Monday, May 12, 2008

Earthquake in China - How it's different than in the past

Recently, it seems as though I just keep writing about natural disasters. Cyclones and massive flooding in Myanmar, tornadoes in the Midwestern USA, and now the 7.8 magnitude earthquake in central China.

A 7.8 magnitude earthquake is no laughing matter. Once when I was in college we had a minor earthquake - I think it was under a magnitude of 3.0, but it was still unsettling. I can't imagine what such a large earthquake would feel like. Reports from people 150 kilometers from the epicenter say it felt like a rolling and shaking, but that sounds too tame. "Rolling and shaking" is what disco dancers used to do; an earthquake has terrible destructive power that far outweighs the impact of the groovy fashions and moves of the disco era.

Over 5,000 people are reported dead in just one county in central China, with more deaths expected to be reported as this area of China has over 78 million residents (Source: BBC). The quake struck at around 2:30 PM, when kids were still in school and people were still at work. Apparently 900 children are trapped in their collapsed school. Can you imagine anything so terrifying as being trapped?

The only positive thing about this event is the Chinese government's reaction. In the past, it shut down access and tried desperately to control the flow of information within China and to the rest of the world. I suppose the government wanted to make sure a positive spin was put on the event, or more specifically, on their reaction to the event.

However, this time it's different. The Chinese government is very quickly disseminating information, and reacting to the event. The media (well, the BBC, which is where I first heard of the quake) is taken aback, in a good way, at the ease with which information has come forth. With information comes the ability to help. This contrasts starkly with Myanmar's response to the cyclones, though aid is slowly trickling in.

I think the reason China is being more forthright about the earthquake is the upcoming Olympics in Beijing. The country is already under a microscope for the way it's handling the Tibet issue. The last thing they need is further condemnation for their mishandling of a natural disaster. So, if the world wanted to influence Chinese politics by giving them the Olympic hosting responsibilities, I would say they have succeeded... at least in this small way.

If you would like to help victims of the earthquake in China, consider the following organizations:
  • Red Cross - Provides disaster relief
  • Mercy Corps - Works within "disasters, conflicts, chronic poverty and instability to unleash the potential of people who can win against nearly impossible odds"
  • China Tomorrow Education Foundation - Builds schools in rural China to ensure education for all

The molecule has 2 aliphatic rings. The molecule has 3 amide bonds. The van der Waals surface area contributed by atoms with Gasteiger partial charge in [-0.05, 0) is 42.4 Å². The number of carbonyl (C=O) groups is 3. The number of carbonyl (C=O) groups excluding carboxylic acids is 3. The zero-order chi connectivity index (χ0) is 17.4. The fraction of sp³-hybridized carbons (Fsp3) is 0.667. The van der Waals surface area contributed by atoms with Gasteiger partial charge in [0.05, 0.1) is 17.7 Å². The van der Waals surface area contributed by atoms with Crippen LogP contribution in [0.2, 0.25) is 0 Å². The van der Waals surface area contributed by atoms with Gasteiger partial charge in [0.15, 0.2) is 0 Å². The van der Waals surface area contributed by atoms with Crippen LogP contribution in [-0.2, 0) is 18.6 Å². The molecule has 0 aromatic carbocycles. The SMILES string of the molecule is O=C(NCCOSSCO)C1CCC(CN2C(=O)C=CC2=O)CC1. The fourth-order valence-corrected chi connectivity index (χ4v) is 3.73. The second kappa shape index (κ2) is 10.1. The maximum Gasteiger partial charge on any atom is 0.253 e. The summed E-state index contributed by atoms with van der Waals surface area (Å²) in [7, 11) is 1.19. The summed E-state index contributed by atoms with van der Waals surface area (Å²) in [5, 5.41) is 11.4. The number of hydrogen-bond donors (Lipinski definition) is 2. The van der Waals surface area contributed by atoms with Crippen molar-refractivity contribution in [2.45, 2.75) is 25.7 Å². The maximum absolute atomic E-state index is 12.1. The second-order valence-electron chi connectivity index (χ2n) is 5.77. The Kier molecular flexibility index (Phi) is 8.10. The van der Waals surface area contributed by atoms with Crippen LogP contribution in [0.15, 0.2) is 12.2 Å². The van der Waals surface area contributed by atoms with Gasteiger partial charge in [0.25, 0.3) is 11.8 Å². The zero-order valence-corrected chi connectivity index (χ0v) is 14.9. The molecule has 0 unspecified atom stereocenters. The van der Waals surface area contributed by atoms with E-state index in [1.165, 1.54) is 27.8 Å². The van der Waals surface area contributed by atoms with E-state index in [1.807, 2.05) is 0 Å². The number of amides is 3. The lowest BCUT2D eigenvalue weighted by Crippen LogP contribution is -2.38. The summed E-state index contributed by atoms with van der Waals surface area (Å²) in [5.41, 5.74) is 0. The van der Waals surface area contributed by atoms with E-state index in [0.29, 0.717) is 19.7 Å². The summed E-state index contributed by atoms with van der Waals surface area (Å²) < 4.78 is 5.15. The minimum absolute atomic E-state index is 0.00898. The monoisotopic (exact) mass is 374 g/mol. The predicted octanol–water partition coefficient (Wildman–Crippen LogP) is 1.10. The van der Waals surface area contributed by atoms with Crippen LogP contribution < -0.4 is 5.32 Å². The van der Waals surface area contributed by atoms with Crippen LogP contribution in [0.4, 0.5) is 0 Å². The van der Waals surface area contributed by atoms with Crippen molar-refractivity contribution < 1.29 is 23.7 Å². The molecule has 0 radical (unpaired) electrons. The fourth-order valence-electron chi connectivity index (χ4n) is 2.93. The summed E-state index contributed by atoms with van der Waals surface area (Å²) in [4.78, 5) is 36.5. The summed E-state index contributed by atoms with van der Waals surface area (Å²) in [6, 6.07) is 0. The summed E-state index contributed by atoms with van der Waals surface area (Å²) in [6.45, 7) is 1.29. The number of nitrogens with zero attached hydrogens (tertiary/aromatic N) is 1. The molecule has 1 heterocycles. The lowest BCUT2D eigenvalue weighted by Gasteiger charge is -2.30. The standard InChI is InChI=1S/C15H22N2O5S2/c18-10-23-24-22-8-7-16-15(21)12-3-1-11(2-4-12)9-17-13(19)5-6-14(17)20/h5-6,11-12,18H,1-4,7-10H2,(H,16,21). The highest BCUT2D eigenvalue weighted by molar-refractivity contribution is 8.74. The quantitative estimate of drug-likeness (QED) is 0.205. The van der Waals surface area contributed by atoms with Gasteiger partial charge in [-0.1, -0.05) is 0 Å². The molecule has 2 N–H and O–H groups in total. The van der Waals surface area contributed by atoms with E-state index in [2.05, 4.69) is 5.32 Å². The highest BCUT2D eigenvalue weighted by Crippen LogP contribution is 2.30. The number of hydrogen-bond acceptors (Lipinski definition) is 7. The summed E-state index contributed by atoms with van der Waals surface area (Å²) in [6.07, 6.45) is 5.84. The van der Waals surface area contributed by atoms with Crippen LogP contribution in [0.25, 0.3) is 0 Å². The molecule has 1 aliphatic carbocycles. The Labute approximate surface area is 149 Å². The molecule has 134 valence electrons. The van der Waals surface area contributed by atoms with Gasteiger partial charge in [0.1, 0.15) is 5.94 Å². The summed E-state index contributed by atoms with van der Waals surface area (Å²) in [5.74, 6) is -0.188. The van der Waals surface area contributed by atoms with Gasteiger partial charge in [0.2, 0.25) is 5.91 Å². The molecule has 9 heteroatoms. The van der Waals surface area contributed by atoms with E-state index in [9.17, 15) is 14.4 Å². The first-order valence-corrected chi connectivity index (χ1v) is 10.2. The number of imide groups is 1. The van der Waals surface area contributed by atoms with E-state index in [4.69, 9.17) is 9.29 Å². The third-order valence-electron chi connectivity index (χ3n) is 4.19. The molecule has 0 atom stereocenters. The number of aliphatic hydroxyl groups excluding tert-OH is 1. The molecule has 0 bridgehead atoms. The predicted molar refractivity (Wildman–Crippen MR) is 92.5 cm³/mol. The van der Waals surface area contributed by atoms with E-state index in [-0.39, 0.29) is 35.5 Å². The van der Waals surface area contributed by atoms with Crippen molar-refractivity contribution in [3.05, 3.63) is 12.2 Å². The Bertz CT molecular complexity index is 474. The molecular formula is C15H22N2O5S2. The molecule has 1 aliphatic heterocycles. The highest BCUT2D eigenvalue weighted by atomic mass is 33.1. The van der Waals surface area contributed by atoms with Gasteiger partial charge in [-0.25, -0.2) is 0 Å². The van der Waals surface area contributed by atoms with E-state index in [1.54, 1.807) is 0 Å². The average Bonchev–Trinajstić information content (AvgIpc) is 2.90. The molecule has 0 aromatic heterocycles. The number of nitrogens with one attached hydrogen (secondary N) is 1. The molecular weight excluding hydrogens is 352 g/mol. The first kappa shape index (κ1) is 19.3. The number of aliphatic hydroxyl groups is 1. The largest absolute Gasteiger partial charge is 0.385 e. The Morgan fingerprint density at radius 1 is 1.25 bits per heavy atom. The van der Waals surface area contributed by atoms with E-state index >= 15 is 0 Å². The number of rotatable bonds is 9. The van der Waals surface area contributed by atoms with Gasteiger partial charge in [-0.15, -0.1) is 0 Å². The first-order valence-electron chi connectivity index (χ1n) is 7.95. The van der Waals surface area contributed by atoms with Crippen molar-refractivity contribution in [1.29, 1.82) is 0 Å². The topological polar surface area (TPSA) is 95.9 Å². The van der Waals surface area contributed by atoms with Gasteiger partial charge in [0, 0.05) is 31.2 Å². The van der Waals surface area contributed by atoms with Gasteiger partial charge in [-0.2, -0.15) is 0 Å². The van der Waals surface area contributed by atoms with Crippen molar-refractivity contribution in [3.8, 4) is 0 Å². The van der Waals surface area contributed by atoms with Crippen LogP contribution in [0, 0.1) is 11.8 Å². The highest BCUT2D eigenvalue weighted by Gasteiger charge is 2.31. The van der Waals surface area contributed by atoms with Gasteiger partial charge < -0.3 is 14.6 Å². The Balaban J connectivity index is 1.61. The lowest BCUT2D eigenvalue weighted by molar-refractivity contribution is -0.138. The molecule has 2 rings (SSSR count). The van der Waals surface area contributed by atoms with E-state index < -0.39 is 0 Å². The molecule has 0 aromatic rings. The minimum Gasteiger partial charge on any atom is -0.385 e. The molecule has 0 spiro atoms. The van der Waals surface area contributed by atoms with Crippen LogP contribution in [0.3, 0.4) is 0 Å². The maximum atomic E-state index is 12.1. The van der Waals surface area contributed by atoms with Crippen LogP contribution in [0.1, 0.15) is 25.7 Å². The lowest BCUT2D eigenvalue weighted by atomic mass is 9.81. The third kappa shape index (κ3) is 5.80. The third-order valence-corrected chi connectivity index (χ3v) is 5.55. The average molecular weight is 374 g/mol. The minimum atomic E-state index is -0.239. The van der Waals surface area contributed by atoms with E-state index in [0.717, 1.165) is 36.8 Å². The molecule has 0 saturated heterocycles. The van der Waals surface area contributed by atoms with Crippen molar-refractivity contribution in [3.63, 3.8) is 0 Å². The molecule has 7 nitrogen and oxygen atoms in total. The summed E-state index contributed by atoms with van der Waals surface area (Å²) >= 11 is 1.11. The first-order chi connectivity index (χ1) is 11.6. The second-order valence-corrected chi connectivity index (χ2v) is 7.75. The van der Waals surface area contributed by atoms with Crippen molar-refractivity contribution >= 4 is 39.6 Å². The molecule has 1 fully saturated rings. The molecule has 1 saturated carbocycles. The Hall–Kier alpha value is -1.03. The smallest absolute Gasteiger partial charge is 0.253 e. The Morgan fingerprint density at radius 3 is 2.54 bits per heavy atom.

• Alpha Communities - Works with people and communities to realize potential, initiate change, and create opportunities in rural China and Mongolia
Related Posts: Chinese Earthquake: How to help; Global Volunteering; Myanmar Cyclones and What you can do to help; Tornadoes, Cyclones, and Disaster Relief, Oh My! ; An Olympic Debate

Photo courtesy of and Getty Images.


Casey said...

Additional photos of the Chinese earthquake can be found at this website:

Chinese Earthquake Photos

Warning - some of the photos contain dead bodies. :-(

Mercy Corps said...

I'm writing today from Mercy Corps. We wanted thank the readers of this blog for your donations to the relief efforts in China.

As of today, we are mounting an emergency response for survivors through its local partner China Foundation for Poverty Alleviation (CFPA). Together, we are procuring food, water, clothing and shelter supplies for affected families. We have deployed two experienced staff members from our Beijing office to help coordinate these efforts.

If you'd like more information about how we are responding, please visit:

Again, we thank you for your support of our efforts.

shine said...

I wish I can do something as a Chinese. I wish I can go back, and go to that area and build homes for those people lost their home. I want to use my hands to help them. I know money halpes them as well, but I do not feel I do enough, I really want to go there and help them physically. I am wondering anyone know any groups organize go to China and volunteer and bring money and food for those Chinese people lost their homes. if you do, please email me @, thansk, I will really appreciate, otherwise,I want to try to organize a volunteer group to go to China and help them. So anyone interest, email me and we can plan to volunteer them for details.

Casey said...

@Shine - Check out the comments on this blog entry:
Chinese Earthquake - How to Help

I list several volunteer opportunities. I think it would be great if you organized your own trip, though! Make sure you're coordinating with local officials so you're not going in vain.